Lung cancer symptoms sound similar to those of other conditions, such as bronchitis, pneumonia and asthma. At what point should a patient ask seek further testing?
If symptoms don't get better with treatment, become worse, or return repeatedly, see a doctor for further testing. Also see your doctor if you're at higher risk for lung cancer.
Ask for a chest X-ray, and, if something shows up, ask to repeat the test, even if your symptoms improve with treatment. That'll help confirm that what they saw went away with treatment.
What can people do to boost their chances of finding lung cancer early, when it's most treatable?
In 2013, the US Preventive Services Task Force issued recommendations that for annual lung cancer screening with a low-dose spiral CT scan for those who:
- Are 55 to 80 years old
- Have a 30-pack-year history of smoking (which translates to 1 pack of cigarettes a day for 30 years, 2 packs a day for 15 years, etc.)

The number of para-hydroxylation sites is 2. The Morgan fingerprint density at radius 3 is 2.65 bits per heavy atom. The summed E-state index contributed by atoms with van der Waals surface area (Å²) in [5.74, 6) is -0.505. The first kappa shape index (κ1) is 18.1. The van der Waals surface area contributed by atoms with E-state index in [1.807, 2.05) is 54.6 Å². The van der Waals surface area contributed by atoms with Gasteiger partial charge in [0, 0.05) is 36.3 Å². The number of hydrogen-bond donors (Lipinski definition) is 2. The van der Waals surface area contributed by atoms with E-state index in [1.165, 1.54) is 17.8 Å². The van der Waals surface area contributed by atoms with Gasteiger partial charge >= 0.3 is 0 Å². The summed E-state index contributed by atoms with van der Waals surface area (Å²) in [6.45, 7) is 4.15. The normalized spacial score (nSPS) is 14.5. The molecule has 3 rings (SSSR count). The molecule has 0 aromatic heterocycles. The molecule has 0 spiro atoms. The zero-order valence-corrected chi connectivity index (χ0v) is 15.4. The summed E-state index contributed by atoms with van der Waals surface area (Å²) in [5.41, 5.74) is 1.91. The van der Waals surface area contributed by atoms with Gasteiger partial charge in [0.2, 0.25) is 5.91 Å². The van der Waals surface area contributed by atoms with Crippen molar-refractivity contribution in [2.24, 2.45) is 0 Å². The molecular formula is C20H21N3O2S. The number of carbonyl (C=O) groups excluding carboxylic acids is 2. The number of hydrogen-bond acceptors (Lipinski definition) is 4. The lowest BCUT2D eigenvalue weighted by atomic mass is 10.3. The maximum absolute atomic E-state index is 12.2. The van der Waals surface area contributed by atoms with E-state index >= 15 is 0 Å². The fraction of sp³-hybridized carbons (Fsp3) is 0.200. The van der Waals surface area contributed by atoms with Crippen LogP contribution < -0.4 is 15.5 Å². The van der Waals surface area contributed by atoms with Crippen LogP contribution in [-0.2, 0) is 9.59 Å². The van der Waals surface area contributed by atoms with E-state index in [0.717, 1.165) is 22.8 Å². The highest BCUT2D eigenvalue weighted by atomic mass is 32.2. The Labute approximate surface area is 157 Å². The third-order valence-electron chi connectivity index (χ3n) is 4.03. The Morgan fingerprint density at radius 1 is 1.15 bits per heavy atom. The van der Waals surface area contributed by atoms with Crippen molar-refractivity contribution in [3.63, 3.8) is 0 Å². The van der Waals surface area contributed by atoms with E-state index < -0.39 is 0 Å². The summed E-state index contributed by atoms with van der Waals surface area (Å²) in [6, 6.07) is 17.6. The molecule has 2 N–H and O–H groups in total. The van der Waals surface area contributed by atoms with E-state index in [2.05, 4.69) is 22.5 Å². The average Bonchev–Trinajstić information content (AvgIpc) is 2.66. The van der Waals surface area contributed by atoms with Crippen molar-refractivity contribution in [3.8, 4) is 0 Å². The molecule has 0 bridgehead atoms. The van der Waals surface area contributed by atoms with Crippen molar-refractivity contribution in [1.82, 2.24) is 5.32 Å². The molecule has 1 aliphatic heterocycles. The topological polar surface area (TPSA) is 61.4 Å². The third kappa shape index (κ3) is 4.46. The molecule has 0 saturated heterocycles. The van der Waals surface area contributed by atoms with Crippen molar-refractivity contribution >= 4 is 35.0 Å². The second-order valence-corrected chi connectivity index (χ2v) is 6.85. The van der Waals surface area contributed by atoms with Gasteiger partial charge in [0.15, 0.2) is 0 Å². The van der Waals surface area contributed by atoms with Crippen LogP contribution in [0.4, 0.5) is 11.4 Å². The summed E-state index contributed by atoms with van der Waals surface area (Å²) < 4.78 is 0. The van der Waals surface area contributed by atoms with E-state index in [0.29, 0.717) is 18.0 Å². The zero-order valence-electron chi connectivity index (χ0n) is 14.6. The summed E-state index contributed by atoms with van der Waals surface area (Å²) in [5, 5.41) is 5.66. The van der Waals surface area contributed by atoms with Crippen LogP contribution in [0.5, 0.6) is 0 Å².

- Smoke or have quit smoking within the past 15 years
If you fit this description and are interested in screening, talk to your doctor about your options. You may decide to undergo screening at MD Anderson's Lung Cancer Screening Clinic.
What are the most common lung cancer treatment options?
We determine the best course of lung cancer treatment on a case-by-case basis, depending on the disease stage, tumor size, location, and involvement of other structures, as well as the patient's age and overall health. Surgery is the standard of care for early-staged lung cancer, but most lung cancer cases require surgery in addition to chemotherapy, radiation and/or other targeted therapies.
Even though some patients have tumors that are small enough to be removed surgically, significant lung damage from smoking may prevent us from safely removing any amount of lung. For these patients, new radiation options, such as proton radiation therapy are available.
What are the most promising areas of lung research happening at MD Anderson?